14 Companies That Have Been Around For Centuries That Are Still Open Today

Imagine drinking a beer that's brewed with decade upon decade of history, or visiting a hotel that's more than a thousand years old. Those hypothetical situations are the reality for some of the world's oldest corporations and establishments.

The oldest businesses still around today have truly stood the test of time. True, some have changed their approach, and their ownership has changed hands many times. But their legacies are impressive tributes to human ingenuity. Is the temple-building business drying up? Become a general construction company instead. Are grandfather clocks going out of style? Move into producing wrist- and pocket-watches as well.

With their fascinating origin stories and remarkable modern-day reputations, the oldest companies still in business deserve to be celebrated.

  • Kongo Gumi Construction Company Operated For More Than 1,400 Years

    Kongo Gumi Construction Company Operated For More Than 1,400 Years
    Photo: Unknown / Wikimedia Commons / Public Domain

    The beautiful ancient architecture of Japan has lasted for centuries. Kongo Gumi Construction Company of Osaka is partially to thank for that. The corporation has left its name on cities and temples throughout Japan, and was the oldest construction company in the world

    The company was founded around 578 by Shigemitsu Kongo. He had moved to Osaka from the Korean peninsula after being commissioned by the Japanese Imperial family to build a temple. Buddhism was taking hold in Japan, and the demand for shrines and temples was growing. That presented a great opportunity for Shigemitsu, who had already made a name for himself in Korea as a temple builder. 

    Kongo Gumi Construction Company continued to operate as a business for an astounding 1,428 years, through centuries of turmoil, the Meiji Restoration period, two World Wars, and a recession. Then, 2006 arrived, and the company floundered with debt. Eventually, the ancient construction company merged with Takamatsu.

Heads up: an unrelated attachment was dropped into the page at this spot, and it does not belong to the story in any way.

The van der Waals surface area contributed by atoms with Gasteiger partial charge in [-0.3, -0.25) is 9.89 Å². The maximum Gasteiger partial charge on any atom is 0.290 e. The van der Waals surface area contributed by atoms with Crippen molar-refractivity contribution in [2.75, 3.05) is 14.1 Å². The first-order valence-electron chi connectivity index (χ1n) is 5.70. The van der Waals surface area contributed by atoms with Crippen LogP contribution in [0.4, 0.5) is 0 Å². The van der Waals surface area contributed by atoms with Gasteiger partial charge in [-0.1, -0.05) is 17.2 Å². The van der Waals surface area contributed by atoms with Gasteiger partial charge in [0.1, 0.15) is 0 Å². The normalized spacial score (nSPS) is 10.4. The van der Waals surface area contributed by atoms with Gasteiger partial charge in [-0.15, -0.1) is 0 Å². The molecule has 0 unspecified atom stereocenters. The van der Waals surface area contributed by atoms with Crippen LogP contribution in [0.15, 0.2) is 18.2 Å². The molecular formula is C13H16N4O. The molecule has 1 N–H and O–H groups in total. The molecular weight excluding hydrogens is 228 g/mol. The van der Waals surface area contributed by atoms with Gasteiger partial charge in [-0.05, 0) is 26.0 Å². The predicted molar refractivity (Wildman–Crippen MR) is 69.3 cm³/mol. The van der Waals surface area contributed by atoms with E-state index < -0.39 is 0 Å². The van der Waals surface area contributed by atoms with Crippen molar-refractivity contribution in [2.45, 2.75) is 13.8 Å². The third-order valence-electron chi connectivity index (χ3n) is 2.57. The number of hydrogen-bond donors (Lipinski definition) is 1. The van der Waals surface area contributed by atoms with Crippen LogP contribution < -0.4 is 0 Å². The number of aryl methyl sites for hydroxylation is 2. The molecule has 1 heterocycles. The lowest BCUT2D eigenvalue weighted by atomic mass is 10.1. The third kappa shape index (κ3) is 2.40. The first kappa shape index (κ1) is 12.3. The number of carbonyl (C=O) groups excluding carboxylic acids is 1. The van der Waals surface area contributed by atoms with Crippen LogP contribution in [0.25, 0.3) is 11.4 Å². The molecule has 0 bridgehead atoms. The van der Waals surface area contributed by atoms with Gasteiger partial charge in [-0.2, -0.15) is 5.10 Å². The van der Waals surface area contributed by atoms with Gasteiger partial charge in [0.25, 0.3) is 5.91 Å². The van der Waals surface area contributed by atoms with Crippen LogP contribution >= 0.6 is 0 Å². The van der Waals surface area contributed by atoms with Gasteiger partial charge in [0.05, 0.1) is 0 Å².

• The Nishiyama Hot Spring Hotel Is The Oldest Hotel In The World

    Since 705, the Nishiyama Onsen Keiunkan Hot Spring Hotel has hosted guests at its location near Mount Fuji. It was first opened by Fujiwara Mahito, whose father was in the court of Emperor Tenji Tenno. The hotel frequently hosted members of the royal family and powerful samurai.

    The hotel's success is rooted in its traditionalism. While the building is frequently renovated, it doesn't offer Internet access, and the decor is kept simple. Instead, guests are invited to focus on the hot springs and relax.

    According to the Guinness Book of World Records, Nishiyama is the oldest hotel still operating and remains the only business of its age to continually be owned by the same family.

  • St. Peter Stiftskeller Restaurant Has Served Patrons Since 803

    St. Peter Stiftskeller Restaurant Has Served Patrons Since 803
    Photo: Andrew Bossi / Wikimedia Commons / CC BY-SA 2.5

    Dining at the St. Peter Stiftskeller restaurant is an experience steeped in history - the Austrian restaurant and beer cellar has served patrons since 803. For some perspective, consider this: Emperor Charlemagne I was 60 years old when the restaurant first opened its doors. 

    The establishment was first mentioned by Alcuin, who was a royal assistant and scholar to Charlemagne. The restaurant has seen its fair share of history over the decades; the building hosted the composer Michael Haydn, housed troops during the Napoleonic Wars, and was looted during World War I.

    Today, St. Peter Stiftskeller is still recommended as a stop for any tourist hungry for a good meal and a touch of local lore.

  • The Bingley Arms Pub Predates The Crusades

    According to the Guinness Book of World Records, the Bingley Arms enjoys the distinction of being the oldest pub in Britain. It was established in 953, before England was a unified kingdom, and 142 years before the First Crusade.

    The building was originally known as the Priests Inn, since it once served as a convenient stopping place for traveling priests. The pub also served as a hideout for Catholics when Henry VIII began dissolving monasteries. In 1780, the pub was renamed in honor of its then-owner, Lord Bingley.

    Today, visitors can still stop by the Bingley Arms for a hot meal, a cold brew, and perhaps a glimpse of one of the several ghosts said to haunt the building.